So I started counting calories. My first revelation--I was on tour at the time--was that I was regularly eating upwards of 3500 calories a day. (The suggested diet for adults is between 2000 and 2500.) I also started to realize that I could actually predict my cravings and moods based on what I'd eaten in the previous 24 hours; for example, if I go without eating all day until dinner time, I desperately want to eat something fried and covered with cheese ("fat on salt on sugar on fat", as Kessler calls it).

So I changed how I eat. It was rough at first[1], but I'm actually really enjoying it now--I monitor and record everything I eat, and shoot for 1500 - 2000 calories a day. Drinking turns out to be the strongest predictor of going over my calorie limits (duh!) but now that I know that, I can at least plan for it a little better. In the month that I've been doing it, I've lost almost 15 pounds:

Next up: getting a body bugg! (Or a sub-dermal implant, whichever is cheaper.)

[1] - At one point, a band mate threatened to take away the solitary cheese stick I was allowing myself as a snack, and I almost cried. (I felt better after listening to some Indigo Girls and reading the Nanny Diaries.)


Damn It Feels Good To Be A Master

So, my 2-year long odyssey into the wilds of higher education has now come to an end. Behold!

You may now refer to me as "Master Varley", "Ian Varley, MSE", or just "Master" if you're tight on time. I graduated at the top of my class (or at least, I got a 4.0 average, which I don't think anybody else surpassed.)

My masters' thesis* was called "No Relation: The Mixed Blessings of Non-Relational Databases". Should you have a burning desire to ruin your day and a few hours to spare, you can read it here.

Next up: learning to play pedal steel guitar. Anybody got one I can borrow? I've been told it takes about 4 years of practice at 8 hours per day to really get the hang of it. No sweat.

* - Technically it was a "Masters Report", which I think in theory means it's supposed to be shorter. But mine was really long (115 pages) so I think it's OK to call it a thesis. :)


Call Me, If You Need A Friend

Check me out! No, seriously, check me out:

But, you know, don't actually call me. Just send me an email.


Pop The Stack

So how's 2009 treating you so far? If you're like me, it means you've got about two weeks of writing "2008", then crossing out the 8 and writing a 9.

What's new in my life? Not a whole lot; finished the fall semester in flying colors, and now I'm on to bigger and better things. At the moment, that means lots more studying, presently from a great book called the Algorithm Design Manual (full audio and video lectures from the author are here). Also been refreshing my C++ syntax trivia and playing with the Python Challenge (though doing both at once is a bit of a brain fry(1)). So much to learn, so little time.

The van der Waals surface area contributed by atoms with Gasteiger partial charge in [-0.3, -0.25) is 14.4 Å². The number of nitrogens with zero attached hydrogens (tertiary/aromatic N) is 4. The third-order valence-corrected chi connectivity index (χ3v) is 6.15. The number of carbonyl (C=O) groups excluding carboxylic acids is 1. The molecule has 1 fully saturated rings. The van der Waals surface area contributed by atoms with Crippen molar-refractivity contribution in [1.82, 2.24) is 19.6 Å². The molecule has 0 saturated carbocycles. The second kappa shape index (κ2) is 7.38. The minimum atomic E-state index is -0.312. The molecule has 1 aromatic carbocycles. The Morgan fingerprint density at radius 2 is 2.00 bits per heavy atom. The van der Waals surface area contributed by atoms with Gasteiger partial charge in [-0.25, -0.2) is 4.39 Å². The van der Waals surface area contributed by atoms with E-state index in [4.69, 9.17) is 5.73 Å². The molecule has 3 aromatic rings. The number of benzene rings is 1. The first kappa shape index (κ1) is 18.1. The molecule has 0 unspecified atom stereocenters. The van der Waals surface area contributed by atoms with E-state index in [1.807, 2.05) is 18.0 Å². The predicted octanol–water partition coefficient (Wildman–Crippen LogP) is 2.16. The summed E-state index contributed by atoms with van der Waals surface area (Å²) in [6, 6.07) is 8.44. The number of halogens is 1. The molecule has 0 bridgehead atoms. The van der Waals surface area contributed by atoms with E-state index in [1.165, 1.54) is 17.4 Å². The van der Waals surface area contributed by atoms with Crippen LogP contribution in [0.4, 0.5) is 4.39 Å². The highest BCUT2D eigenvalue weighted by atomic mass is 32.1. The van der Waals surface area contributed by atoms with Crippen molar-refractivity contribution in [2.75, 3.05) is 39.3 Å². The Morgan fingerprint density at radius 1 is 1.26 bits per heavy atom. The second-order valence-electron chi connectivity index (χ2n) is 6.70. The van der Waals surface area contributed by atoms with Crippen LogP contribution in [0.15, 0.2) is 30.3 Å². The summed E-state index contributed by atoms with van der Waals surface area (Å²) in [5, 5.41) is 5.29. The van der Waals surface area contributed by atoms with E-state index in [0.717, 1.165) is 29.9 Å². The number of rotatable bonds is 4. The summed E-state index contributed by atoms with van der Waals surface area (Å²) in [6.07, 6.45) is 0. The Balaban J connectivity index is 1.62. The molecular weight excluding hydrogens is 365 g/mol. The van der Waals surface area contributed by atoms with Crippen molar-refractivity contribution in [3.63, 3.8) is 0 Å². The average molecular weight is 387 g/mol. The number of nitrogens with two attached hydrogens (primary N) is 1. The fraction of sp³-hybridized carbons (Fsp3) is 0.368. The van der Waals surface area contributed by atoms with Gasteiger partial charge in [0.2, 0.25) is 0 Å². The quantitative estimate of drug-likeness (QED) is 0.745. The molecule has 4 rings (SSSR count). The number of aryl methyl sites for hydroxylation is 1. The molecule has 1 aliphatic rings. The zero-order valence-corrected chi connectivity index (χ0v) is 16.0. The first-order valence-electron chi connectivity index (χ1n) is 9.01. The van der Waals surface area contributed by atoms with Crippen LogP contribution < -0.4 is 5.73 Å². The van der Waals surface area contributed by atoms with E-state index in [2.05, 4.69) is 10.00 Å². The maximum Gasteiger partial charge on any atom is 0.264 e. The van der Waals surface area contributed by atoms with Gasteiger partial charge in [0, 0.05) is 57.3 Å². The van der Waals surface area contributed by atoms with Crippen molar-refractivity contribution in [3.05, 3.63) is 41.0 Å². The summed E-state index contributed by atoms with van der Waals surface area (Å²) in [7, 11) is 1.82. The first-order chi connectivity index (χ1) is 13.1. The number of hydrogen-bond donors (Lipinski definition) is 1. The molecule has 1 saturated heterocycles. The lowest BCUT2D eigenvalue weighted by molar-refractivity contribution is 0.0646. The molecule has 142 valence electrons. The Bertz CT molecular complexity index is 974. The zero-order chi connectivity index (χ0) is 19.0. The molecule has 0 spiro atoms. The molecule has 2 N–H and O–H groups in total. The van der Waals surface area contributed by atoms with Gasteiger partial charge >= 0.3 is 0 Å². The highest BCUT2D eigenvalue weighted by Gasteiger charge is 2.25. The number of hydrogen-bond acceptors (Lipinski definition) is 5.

Another recent obsession of mine is the web site Stack Overflow, a coding Q&A site / wiki. I just broke 1000 reputation points today (here's my page). This isn't quite as crazy as it sounds, since they give you 10 points for every up-vote you get (2).

The guys who created Stack Overflow are Joel Spolsky (whose writings I've been a big fan of for a long time) and Jeff Atwood (who I wasn't familiar with before). They host a weekly podcast that I've been really enjoying, and last week I submitted an audio question to the podcast that they included. More on that here.

The other major obsession recently is Bubble Timer. Did you know that I have slept 248 hours in the last month? Or 13 hours walking my dog? OK, so that's true, but I'm not quite so OCD that I really care about that level of detail (3). But the great thing about emergent task timing is that you start to see patterns in your time usage, and you can plan around them. Like, I know that if I spend 45 minutes a day on house cleaning, it'll stay in nice shape, and if I don't, it won't. There's no magic way around that, regardless of what I might want to believe. Over time, emergent timing lets you understand the realities of your life a little better, and then at that point, if you want to change something, you can do it consciously.

Anyway, guess I should get back to whatever it is that I do when I'm not blogging.

(1) - Which reminds me of the time I tried to learn regular expressions at the same time I was learning the Dvorak keyboard layout. I don't recommend that.

(2) - I like to call that "pinball scoring" - inflated scores to make you happier about what you're doing. Seems to work.

(3) - LIES.


Happy 2009

Happy New Year! Here's to a great 2009.